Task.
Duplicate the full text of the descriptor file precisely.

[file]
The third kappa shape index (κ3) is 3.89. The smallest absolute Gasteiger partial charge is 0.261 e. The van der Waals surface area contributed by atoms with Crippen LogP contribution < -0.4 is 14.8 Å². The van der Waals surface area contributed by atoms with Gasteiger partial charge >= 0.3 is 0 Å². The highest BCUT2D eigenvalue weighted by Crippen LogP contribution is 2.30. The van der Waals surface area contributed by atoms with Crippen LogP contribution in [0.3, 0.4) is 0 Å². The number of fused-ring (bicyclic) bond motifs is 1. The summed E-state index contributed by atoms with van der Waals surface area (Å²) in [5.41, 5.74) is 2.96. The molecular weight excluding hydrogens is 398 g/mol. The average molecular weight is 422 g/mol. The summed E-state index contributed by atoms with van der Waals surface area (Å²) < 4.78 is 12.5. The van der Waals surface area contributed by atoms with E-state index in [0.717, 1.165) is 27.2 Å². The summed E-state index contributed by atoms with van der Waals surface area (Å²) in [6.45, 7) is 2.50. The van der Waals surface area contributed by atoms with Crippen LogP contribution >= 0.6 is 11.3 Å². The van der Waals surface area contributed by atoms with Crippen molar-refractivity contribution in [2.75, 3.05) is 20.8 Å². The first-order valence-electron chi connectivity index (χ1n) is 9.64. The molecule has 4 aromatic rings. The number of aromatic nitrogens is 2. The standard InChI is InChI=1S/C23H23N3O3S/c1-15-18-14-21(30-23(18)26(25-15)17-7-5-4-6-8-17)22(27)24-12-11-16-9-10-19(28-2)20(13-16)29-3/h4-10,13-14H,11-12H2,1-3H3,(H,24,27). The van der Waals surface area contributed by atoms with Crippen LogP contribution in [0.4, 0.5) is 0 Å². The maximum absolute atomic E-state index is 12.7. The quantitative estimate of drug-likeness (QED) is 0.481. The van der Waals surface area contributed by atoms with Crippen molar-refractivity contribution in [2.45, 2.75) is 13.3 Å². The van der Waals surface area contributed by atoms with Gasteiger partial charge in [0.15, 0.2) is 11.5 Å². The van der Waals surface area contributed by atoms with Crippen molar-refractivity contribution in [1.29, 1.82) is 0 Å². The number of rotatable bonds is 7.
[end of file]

The third kappa shape index (κ3) is 3.89. The smallest absolute Gasteiger partial charge is 0.261 e. The van der Waals surface area contributed by atoms with Crippen LogP contribution < -0.4 is 14.8 Å². The van der Waals surface area contributed by atoms with Gasteiger partial charge >= 0.3 is 0 Å². The highest BCUT2D eigenvalue weighted by Crippen LogP contribution is 2.30. The van der Waals surface area contributed by atoms with Crippen LogP contribution in [0.3, 0.4) is 0 Å². The number of fused-ring (bicyclic) bond motifs is 1. The summed E-state index contributed by atoms with van der Waals surface area (Å²) in [5.41, 5.74) is 2.96. The molecular weight excluding hydrogens is 398 g/mol. The average molecular weight is 422 g/mol. The summed E-state index contributed by atoms with van der Waals surface area (Å²) < 4.78 is 12.5. The van der Waals surface area contributed by atoms with E-state index in [0.717, 1.165) is 27.2 Å². The summed E-state index contributed by atoms with van der Waals surface area (Å²) in [6.45, 7) is 2.50. The van der Waals surface area contributed by atoms with Crippen LogP contribution >= 0.6 is 11.3 Å². The van der Waals surface area contributed by atoms with Crippen molar-refractivity contribution in [2.75, 3.05) is 20.8 Å². The first-order valence-electron chi connectivity index (χ1n) is 9.64. The molecule has 4 aromatic rings. The number of aromatic nitrogens is 2. The standard InChI is InChI=1S/C23H23N3O3S/c1-15-18-14-21(30-23(18)26(25-15)17-7-5-4-6-8-17)22(27)24-12-11-16-9-10-19(28-2)20(13-16)29-3/h4-10,13-14H,11-12H2,1-3H3,(H,24,27). The van der Waals surface area contributed by atoms with Crippen LogP contribution in [0.4, 0.5) is 0 Å². The maximum absolute atomic E-state index is 12.7. The quantitative estimate of drug-likeness (QED) is 0.481. The van der Waals surface area contributed by atoms with Crippen molar-refractivity contribution in [2.45, 2.75) is 13.3 Å². The van der Waals surface area contributed by atoms with Gasteiger partial charge in [0.15, 0.2) is 11.5 Å². The van der Waals surface area contributed by atoms with Crippen molar-refractivity contribution in [1.29, 1.82) is 0 Å². The number of rotatable bonds is 7.